Intelligence Power in Peace and War
Intelligence services form an important but controversial part of the modern state. Drawing mainly on British and American examples, this book provides an analytic framework for understanding the "intelligence community" and assessing its value. Michael Herman, a former senior British Intelligence officer, describes the various components of intelligence; discusses what intelligence is for; considers issues of accuracy, evaluation and efficiency; and makes recommendations for the future of intelligence in the post-Cold War world.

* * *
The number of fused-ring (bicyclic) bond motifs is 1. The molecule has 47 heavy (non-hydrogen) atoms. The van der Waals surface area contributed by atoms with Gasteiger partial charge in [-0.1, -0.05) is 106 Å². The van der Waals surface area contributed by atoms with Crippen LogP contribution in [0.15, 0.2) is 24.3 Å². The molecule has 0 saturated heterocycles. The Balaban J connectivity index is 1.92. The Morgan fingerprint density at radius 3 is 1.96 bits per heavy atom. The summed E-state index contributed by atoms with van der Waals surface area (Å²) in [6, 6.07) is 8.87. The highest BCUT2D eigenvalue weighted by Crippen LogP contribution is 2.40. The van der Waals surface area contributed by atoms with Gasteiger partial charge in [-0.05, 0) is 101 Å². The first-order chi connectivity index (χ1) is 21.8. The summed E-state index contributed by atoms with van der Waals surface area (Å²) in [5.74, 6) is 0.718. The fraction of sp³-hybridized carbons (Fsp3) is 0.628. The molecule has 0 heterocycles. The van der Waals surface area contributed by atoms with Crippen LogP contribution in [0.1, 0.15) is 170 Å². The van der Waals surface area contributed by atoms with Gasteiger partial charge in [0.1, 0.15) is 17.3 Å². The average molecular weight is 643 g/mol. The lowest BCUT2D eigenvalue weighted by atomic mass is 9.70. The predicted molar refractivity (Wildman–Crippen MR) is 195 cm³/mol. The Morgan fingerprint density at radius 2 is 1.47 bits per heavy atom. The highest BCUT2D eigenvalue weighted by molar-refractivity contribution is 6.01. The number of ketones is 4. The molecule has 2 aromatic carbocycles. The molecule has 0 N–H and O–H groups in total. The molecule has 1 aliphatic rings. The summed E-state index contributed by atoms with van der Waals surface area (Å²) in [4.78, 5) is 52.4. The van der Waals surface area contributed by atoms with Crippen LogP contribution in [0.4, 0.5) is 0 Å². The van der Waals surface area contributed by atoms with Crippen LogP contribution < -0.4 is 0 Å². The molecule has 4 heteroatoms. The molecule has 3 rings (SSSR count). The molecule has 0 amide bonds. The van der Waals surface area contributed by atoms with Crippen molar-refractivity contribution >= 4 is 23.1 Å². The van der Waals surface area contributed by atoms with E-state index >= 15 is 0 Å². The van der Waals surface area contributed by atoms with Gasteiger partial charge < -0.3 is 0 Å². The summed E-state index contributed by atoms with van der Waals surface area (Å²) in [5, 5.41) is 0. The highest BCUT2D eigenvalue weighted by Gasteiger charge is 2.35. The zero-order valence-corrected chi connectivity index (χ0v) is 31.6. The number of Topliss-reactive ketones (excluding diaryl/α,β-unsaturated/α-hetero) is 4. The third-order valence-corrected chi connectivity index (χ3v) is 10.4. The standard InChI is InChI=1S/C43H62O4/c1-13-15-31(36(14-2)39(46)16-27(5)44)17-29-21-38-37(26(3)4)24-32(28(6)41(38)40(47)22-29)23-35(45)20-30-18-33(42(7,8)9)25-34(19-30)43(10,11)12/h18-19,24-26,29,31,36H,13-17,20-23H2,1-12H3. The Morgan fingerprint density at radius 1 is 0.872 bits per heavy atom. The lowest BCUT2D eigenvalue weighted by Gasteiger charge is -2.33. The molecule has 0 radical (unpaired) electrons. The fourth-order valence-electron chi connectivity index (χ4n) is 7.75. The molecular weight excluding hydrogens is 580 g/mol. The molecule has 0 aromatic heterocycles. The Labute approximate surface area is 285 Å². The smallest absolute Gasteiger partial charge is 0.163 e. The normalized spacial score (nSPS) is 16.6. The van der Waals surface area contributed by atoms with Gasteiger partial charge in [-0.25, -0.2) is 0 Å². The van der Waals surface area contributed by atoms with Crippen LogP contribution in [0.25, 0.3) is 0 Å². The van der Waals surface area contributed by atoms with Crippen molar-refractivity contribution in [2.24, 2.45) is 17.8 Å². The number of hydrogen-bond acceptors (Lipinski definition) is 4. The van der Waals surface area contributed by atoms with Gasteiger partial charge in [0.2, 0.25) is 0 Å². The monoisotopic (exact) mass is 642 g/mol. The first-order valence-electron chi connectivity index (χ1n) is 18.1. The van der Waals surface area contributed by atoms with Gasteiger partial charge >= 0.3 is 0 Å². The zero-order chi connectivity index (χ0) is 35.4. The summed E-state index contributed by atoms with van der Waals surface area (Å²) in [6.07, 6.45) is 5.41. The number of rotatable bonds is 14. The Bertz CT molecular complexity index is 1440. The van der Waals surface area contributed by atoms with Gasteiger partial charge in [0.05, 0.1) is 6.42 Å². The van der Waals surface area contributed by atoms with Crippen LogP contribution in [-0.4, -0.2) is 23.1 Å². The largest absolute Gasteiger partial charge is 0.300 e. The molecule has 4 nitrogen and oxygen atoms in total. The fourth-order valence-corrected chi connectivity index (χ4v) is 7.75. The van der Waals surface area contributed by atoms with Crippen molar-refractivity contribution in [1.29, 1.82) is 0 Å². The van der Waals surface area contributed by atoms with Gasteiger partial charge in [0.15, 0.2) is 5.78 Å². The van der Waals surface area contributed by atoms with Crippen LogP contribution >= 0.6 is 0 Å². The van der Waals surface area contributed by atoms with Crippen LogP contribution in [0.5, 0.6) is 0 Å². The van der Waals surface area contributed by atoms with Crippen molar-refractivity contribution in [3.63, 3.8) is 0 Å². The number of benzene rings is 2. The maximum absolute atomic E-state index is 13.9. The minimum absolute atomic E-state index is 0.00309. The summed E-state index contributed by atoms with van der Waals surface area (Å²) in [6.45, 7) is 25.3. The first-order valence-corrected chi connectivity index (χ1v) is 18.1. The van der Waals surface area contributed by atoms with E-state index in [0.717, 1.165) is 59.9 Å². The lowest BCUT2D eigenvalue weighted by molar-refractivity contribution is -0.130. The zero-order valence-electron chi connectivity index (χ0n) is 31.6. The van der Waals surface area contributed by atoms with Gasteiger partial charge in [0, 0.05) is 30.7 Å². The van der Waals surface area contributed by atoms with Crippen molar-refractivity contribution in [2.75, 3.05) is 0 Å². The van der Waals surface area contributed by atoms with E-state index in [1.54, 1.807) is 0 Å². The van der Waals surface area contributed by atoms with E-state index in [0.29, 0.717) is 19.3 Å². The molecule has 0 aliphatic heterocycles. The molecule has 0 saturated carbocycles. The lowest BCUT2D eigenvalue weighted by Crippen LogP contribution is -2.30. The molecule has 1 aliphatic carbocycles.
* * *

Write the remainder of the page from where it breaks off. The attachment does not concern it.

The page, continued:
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activities agencies all-source analysis applies arms control attack Bletchley Park Britain British Intelligence central chapter ciphers Cold Cold War command Committee counterespionage counterintelligence covert cryptanalysis deception decision-taking defence intelligence departmental developed diplomacy diplomatic economic effects electronic Elint enemy espionage forecasts foreign intelligence foreign policy GCHQ gence German Gulf War HMSO Humint imagery important information security Intelligence and National intelligence assessment intelligence collection intelligence community intelligence organizations Intelligence Requirements intelligence's interception interdepartmental international security kind London machinery message-like military intelligence national intelligence NATO naval non-intelligence numbers operations organizational output overseas Oxford particularly peacetime policy-makers political produced professional R. V. Jones radio reports role satellite Second World Second World War secrecy secret security intelligence Sigint single-source sources Soviet military Staff surveillance tactical targets technical collection threats United University Press users Warsaw Pact wartime Washington D.C. World War vol
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